Edwards later admitted to killing Dannie Law Gloeckner, a 25-year-old man, in 2011. He also admitted to persuading Danny Boy, a soldier in the United States Army, to go AWOL. Danny Boy was later shot and buried in a shallow grave by Edwards.
He was condemned to death in March 2011 for his role in Danny Boy’s death, however, he died of natural causes in prison just one month later. Edwards’ M.O. was a figurative link between the Kalitzke-Bogle killings and the Kalitzke-Bogle deaths.
Edwards was known to target couples in lover’s lanes, which was similar to where Patricia and Duane were when they were killed. The “Sweetheart Murders” were named after his crimes. James Joseph “Whitey” Bulger, a prominent criminal in the area, was also a suspect in the killings. In 1951, Bulger was arrested for sexual assault.
He was known to have been in the neighborhood at the time of the killings, but there was no proof that he was involved. With no new leads in years, the search for the individual who murdered Patricia and Duane became futile. Sgt. John Kadner, the CCSO’s chief of detectives, was assigned to the case in 2012.
Detective Phil Matteson, who was investigating the case at the time, forwarded DNA evidence from the vaginal swab to the state crime lab in 2001, according to Sgt. Kadner. It was determined that the DNA was not Duane’s, and it was submitted into CODIS as a result. Since then, there had been no matches.
Sgt. Kadner worked with BODE Technology to reproduce the DNA sample after being assigned to the case. They were able to effectively reproduce the sample found in 2019. They opted to compare it to DNA donated by members of the public to open-source DNA databases this time, in addition to the samples recorded in CODIS.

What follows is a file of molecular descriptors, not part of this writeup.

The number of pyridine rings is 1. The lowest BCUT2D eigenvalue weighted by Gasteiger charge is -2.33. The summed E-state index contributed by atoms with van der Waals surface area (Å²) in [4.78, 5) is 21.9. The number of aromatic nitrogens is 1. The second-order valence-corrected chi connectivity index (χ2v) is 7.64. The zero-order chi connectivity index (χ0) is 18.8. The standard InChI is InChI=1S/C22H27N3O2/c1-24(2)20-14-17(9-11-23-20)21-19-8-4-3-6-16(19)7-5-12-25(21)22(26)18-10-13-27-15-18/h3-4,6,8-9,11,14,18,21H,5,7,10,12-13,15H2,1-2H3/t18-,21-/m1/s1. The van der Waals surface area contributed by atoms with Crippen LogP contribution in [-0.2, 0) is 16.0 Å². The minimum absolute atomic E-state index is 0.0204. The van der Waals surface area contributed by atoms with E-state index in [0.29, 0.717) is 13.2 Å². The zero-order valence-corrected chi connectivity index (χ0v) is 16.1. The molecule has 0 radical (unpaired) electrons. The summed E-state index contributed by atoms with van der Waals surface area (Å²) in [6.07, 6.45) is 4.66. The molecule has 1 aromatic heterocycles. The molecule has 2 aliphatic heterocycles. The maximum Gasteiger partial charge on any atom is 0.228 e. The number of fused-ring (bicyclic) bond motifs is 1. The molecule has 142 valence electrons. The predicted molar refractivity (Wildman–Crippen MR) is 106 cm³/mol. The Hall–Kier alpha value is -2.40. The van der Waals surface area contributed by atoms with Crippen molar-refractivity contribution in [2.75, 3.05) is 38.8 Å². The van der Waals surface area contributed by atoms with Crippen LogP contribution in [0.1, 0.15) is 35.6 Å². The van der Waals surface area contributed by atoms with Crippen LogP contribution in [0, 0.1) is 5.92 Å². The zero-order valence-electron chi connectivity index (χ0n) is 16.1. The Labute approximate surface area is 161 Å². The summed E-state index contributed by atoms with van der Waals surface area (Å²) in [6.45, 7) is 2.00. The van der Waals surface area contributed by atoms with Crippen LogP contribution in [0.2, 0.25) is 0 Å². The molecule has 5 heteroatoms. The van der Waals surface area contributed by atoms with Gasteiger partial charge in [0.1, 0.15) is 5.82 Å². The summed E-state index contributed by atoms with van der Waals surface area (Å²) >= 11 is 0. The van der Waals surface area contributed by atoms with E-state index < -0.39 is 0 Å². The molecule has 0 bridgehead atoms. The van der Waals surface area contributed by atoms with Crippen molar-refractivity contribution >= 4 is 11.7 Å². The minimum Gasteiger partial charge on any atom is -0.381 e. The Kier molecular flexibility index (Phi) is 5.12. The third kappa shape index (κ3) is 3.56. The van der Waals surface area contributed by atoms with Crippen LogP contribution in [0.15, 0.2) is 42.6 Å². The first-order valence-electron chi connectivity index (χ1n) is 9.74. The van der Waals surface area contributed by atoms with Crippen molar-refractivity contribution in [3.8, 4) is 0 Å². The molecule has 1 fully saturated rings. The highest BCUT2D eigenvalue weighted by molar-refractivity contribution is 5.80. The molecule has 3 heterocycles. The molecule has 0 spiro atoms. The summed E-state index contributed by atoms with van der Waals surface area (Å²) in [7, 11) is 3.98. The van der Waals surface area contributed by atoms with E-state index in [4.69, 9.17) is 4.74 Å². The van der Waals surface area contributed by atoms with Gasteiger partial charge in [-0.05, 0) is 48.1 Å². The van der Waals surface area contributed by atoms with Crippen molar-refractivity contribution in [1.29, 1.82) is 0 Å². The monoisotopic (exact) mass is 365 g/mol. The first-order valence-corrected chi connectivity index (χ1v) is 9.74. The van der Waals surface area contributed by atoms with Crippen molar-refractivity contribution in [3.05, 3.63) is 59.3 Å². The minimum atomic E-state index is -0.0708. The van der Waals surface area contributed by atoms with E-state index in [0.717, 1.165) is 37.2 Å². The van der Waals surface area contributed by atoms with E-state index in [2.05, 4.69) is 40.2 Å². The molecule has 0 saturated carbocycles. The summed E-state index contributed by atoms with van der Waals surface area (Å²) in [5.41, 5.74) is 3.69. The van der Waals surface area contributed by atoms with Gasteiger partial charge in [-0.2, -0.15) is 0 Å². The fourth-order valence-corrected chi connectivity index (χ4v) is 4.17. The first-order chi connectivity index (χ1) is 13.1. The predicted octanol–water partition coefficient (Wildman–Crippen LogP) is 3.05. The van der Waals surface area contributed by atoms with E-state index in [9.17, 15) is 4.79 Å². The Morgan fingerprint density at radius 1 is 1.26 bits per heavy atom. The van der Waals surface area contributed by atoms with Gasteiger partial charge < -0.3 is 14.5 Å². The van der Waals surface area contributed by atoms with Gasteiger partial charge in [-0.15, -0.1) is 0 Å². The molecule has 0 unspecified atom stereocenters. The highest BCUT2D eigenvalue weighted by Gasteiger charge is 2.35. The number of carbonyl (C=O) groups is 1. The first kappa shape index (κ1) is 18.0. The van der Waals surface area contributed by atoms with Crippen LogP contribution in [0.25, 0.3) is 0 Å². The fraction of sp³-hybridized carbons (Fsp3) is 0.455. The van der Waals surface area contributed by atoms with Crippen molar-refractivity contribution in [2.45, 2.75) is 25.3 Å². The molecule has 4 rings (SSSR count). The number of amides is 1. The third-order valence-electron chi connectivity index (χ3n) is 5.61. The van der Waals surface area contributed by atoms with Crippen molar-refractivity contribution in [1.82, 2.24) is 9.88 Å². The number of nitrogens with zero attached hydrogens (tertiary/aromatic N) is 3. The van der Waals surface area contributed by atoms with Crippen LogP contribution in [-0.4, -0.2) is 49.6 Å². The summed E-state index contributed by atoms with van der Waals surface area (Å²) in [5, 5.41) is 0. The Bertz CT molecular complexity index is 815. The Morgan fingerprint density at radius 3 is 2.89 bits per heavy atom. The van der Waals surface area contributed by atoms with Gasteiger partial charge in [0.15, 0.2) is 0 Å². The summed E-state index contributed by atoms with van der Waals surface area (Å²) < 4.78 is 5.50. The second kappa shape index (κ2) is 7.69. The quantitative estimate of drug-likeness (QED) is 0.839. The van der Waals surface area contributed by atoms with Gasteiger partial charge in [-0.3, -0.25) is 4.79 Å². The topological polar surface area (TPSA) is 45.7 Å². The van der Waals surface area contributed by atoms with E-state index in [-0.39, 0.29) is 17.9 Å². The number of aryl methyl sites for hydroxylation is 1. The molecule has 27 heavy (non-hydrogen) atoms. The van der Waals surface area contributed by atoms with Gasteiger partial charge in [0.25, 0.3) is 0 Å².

People who want to undertake an independent study into their family lineages use open-source DNA databases. The Golden State Killer had been captured just a year before, in 2018, when members of his family donated their DNA to a similar open-source DNA database, which led to his identification and arrest. The sample uploaded by Sgt. Kadner was compatible with those uploaded by three other people, and investigators got into contact with them and their family members.
Kenneth Gould was considered to be the most likely match for the DNA sample recovered from Patricia Kalitzke’s remains after DNA samples were collected. In an interview with NPR, Sgt. Kadner noted, “It was fantastic because, for the first time in 65 years, we had a goal and a place to look into. Because until then, all we had were theories… we finally had a game, and we had a name.
It shifted the case’s entire dynamic.” They did, however, have a different issue. Kenneth Gould had died in 2007 and his ashes had been cremated. Authorities then contacted his children and informed them of the situation, after which they consented to contribute their DNA for testing. Investigators were hesitant to approach them at first, but they were completely cooperative.
“I wasn’t sure how they were going to respond when I came to them and said, ‘Hey, your dad’s a suspect in this case,’ but they were nice to deal with,” Sgt. Kadner said in an interview with the Waco Tribune-Herald.